Tips From UPMC Health Plan - Brittle Bones
Osteoporosis is quickly becoming a national health care concern.
It’s estimated that 10 million Americans now have osteoporosis and 34 million are at risk. Whether you’re young or old, male or female, chances are good that you — or someone you love — will be affected by the disease.
“In osteoporosis, your bones become thin and brittle, putting you at increased risk of a bone fracture,” says Susan Greenspan, MD, UPMC’s director of osteoporosis prevention and treatment. “In advanced stages, simple acts like lifting a baby or sneezing can lead to a fracture.”
Here are four facts everyone should know about osteoporosis:
- Osteoporosis can appear at any age. But after the age of 50, one out of every two women — and one out of every four men — may experience a fracture due to the disease. These breaks occur most often in the hip, wrist, and spine.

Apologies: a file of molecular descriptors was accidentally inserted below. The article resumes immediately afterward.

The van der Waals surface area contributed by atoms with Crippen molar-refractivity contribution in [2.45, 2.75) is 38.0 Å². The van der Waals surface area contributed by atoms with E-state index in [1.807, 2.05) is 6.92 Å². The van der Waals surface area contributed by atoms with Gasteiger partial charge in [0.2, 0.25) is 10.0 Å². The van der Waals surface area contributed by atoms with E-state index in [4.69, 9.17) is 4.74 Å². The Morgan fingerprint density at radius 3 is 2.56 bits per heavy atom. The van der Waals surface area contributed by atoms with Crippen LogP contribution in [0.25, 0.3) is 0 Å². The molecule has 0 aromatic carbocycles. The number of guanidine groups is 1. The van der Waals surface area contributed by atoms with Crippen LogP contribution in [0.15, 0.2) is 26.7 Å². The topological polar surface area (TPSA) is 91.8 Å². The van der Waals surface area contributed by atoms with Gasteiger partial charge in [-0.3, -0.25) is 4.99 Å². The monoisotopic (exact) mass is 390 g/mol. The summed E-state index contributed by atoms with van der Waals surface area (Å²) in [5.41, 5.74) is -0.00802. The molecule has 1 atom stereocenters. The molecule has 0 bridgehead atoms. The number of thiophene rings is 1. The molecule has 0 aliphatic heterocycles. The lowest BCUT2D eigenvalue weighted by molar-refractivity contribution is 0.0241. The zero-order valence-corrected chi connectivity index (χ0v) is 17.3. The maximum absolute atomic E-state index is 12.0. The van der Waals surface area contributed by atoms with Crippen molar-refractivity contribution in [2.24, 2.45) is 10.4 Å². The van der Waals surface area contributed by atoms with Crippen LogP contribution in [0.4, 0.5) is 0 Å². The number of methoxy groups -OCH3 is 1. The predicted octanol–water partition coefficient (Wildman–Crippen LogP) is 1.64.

- Osteoporosis is silent. It’s often diagnosed only after a fracture. Menopause, family and medical history, physical build, and your lifestyle and diet can increase your odds of the disease.
- You can take proactive steps at any age to promote bone health. These include: eating foods rich in calcium, such as milk, cottage cheese, and calcium-enriched juices; exercising (weight-bearing exercise like walking); stopping smoking; and limiting alcohol use. If needed, consider taking a calcium supplement and vitamin D daily.
- The good news is early detection is easy.
If you’re 65 years of age or older, Dr. Greenspan recommends talking to your doctor about your risks. A simple bone mineral density test can assess your bone health. To learn more about osteoporosis, talk to your primary care provider, or visit the National Osteoporosis Foundation’s website.